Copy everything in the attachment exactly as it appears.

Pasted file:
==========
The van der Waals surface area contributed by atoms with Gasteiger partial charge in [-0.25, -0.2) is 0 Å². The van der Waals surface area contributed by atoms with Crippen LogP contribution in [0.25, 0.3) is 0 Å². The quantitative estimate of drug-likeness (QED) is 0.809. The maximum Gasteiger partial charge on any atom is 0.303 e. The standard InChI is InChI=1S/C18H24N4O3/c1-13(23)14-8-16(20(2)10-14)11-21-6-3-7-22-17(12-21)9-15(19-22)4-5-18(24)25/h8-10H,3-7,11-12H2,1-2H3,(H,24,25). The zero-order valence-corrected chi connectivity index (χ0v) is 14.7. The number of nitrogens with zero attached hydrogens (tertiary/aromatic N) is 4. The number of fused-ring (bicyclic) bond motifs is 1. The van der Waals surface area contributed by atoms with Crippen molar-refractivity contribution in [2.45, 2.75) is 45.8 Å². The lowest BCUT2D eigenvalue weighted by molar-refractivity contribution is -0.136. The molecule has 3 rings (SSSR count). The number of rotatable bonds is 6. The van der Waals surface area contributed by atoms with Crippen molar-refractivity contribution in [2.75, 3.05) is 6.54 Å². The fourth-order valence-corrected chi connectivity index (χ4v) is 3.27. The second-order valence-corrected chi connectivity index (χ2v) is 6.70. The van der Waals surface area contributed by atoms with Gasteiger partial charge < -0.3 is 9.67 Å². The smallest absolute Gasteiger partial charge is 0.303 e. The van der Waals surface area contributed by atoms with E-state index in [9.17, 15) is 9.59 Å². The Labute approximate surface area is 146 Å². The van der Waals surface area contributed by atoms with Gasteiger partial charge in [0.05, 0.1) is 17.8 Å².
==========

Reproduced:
The van der Waals surface area contributed by atoms with Gasteiger partial charge in [-0.25, -0.2) is 0 Å². The van der Waals surface area contributed by atoms with Crippen LogP contribution in [0.25, 0.3) is 0 Å². The quantitative estimate of drug-likeness (QED) is 0.809. The maximum Gasteiger partial charge on any atom is 0.303 e. The standard InChI is InChI=1S/C18H24N4O3/c1-13(23)14-8-16(20(2)10-14)11-21-6-3-7-22-17(12-21)9-15(19-22)4-5-18(24)25/h8-10H,3-7,11-12H2,1-2H3,(H,24,25). The zero-order valence-corrected chi connectivity index (χ0v) is 14.7. The number of nitrogens with zero attached hydrogens (tertiary/aromatic N) is 4. The number of fused-ring (bicyclic) bond motifs is 1. The van der Waals surface area contributed by atoms with Crippen molar-refractivity contribution in [2.45, 2.75) is 45.8 Å². The lowest BCUT2D eigenvalue weighted by molar-refractivity contribution is -0.136. The molecule has 3 rings (SSSR count). The number of rotatable bonds is 6. The van der Waals surface area contributed by atoms with Crippen molar-refractivity contribution in [2.75, 3.05) is 6.54 Å². The fourth-order valence-corrected chi connectivity index (χ4v) is 3.27. The second-order valence-corrected chi connectivity index (χ2v) is 6.70. The van der Waals surface area contributed by atoms with Gasteiger partial charge < -0.3 is 9.67 Å². The smallest absolute Gasteiger partial charge is 0.303 e. The van der Waals surface area contributed by atoms with E-state index in [9.17, 15) is 9.59 Å². The Labute approximate surface area is 146 Å². The van der Waals surface area contributed by atoms with Gasteiger partial charge in [0.05, 0.1) is 17.8 Å².